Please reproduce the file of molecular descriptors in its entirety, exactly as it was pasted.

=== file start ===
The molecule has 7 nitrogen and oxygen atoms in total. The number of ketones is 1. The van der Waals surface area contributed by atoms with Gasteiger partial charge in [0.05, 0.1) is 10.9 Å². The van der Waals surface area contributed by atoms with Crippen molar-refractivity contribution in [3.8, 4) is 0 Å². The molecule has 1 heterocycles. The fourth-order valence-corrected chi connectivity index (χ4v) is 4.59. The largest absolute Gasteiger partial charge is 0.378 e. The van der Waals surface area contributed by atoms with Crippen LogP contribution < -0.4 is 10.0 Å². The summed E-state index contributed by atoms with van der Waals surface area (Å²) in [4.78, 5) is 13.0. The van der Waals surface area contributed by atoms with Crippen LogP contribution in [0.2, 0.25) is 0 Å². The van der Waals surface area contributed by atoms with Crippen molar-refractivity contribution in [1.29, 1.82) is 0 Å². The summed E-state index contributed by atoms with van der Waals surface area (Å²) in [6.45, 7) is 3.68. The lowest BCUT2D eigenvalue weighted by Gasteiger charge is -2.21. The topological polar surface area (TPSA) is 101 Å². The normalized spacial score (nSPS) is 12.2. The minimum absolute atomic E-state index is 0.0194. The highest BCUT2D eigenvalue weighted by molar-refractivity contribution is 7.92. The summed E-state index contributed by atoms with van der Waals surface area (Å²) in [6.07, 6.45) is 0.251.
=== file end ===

The molecule has 7 nitrogen and oxygen atoms in total. The number of ketones is 1. The van der Waals surface area contributed by atoms with Gasteiger partial charge in [0.05, 0.1) is 10.9 Å². The van der Waals surface area contributed by atoms with Crippen molar-refractivity contribution in [3.8, 4) is 0 Å². The molecule has 1 heterocycles. The fourth-order valence-corrected chi connectivity index (χ4v) is 4.59. The largest absolute Gasteiger partial charge is 0.378 e. The van der Waals surface area contributed by atoms with Crippen LogP contribution < -0.4 is 10.0 Å². The summed E-state index contributed by atoms with van der Waals surface area (Å²) in [4.78, 5) is 13.0. The van der Waals surface area contributed by atoms with Crippen LogP contribution in [0.2, 0.25) is 0 Å². The van der Waals surface area contributed by atoms with Crippen molar-refractivity contribution in [1.29, 1.82) is 0 Å². The summed E-state index contributed by atoms with van der Waals surface area (Å²) in [6.45, 7) is 3.68. The lowest BCUT2D eigenvalue weighted by Gasteiger charge is -2.21. The topological polar surface area (TPSA) is 101 Å². The normalized spacial score (nSPS) is 12.2. The minimum absolute atomic E-state index is 0.0194. The highest BCUT2D eigenvalue weighted by molar-refractivity contribution is 7.92. The summed E-state index contributed by atoms with van der Waals surface area (Å²) in [6.07, 6.45) is 0.251.